The airline aims to reduce carbon dioxide (C02) emissions fleet-wide, although some environmentalists are sceptical. A few showed up at the Hamburg airport to protest.
“The use of biofuel in the aviation sector to reduce CO2 emissions is an ecological sham,” said Werner Reh, of Friends of the Earth Germany (BUND).
In a statement, Reh complained that plans such as Lufthansa's will just result in the mass expansion of crop cultivation necessary to create the biofuel mixture, leading to “worldwide destruction of forests, loss of biodiversity and competition for food.”
Biofuels have come under major criticism because mass cultivation in the developing world takes up space other plants and animals could be using or where food could be grown. Also, shorter flights are worse for the environment than taking the train.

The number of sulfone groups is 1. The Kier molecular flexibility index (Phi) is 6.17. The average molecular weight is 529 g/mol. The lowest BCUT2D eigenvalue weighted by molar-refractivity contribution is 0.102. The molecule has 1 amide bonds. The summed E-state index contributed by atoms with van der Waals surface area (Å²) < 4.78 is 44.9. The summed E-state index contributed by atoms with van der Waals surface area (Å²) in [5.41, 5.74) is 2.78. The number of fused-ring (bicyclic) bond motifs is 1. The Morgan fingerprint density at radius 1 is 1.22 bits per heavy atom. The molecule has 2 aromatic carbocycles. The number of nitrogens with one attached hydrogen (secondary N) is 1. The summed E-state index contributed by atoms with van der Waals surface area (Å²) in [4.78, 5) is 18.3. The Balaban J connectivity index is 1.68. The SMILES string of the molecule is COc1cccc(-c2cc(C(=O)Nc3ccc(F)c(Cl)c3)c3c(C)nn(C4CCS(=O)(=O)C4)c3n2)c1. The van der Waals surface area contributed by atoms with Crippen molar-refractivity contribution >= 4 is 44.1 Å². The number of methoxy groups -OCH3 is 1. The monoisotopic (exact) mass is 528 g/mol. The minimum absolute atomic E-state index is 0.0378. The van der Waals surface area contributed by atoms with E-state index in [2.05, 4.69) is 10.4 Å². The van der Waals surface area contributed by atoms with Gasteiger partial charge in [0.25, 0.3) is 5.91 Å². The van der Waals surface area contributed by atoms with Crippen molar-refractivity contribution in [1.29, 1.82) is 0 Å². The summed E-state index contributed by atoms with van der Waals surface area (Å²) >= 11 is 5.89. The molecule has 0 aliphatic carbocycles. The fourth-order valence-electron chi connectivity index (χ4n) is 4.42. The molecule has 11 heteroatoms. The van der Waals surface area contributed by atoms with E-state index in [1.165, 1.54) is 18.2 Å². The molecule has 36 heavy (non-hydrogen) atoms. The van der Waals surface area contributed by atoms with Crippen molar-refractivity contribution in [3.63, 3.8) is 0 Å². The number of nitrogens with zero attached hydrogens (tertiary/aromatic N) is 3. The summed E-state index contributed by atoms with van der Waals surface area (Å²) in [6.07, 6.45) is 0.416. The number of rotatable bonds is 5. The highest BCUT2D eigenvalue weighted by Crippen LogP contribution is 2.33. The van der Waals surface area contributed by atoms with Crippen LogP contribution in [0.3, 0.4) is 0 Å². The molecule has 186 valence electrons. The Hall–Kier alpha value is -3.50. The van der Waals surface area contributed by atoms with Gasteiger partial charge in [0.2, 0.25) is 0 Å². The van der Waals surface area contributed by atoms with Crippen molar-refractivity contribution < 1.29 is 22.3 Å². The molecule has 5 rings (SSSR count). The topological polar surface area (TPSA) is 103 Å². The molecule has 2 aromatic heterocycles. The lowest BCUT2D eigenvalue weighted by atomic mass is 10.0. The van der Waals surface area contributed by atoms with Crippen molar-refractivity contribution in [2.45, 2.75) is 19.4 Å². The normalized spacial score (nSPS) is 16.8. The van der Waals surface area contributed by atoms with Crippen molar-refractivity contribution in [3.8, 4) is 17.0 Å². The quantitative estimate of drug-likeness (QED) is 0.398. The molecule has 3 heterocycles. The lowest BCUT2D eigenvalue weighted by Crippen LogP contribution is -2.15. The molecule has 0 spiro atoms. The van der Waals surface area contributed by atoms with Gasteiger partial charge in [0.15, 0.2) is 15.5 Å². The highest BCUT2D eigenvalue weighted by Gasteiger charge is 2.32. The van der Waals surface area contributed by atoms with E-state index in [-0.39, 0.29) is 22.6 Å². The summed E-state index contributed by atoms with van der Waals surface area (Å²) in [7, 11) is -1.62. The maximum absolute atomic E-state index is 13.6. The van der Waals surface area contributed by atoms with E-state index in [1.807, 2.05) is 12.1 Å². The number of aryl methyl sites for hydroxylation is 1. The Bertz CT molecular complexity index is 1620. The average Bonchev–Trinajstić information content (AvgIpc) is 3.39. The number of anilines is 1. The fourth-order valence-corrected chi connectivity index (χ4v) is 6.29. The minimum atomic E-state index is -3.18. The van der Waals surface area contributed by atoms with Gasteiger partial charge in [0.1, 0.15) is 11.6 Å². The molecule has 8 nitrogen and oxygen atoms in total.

Lufthansa said the aircraft will fly the route four times per day over the next six months. Scientific data will be compiled and technicians will examine effects of the half-biofuel and half-normal jet fuel mixture on the plane's engine.
The airline estimates it will save 1,500 tons of C02 during its tests which will cost €6.5 million ($9.1 million), about a third of which is being funded by the German government.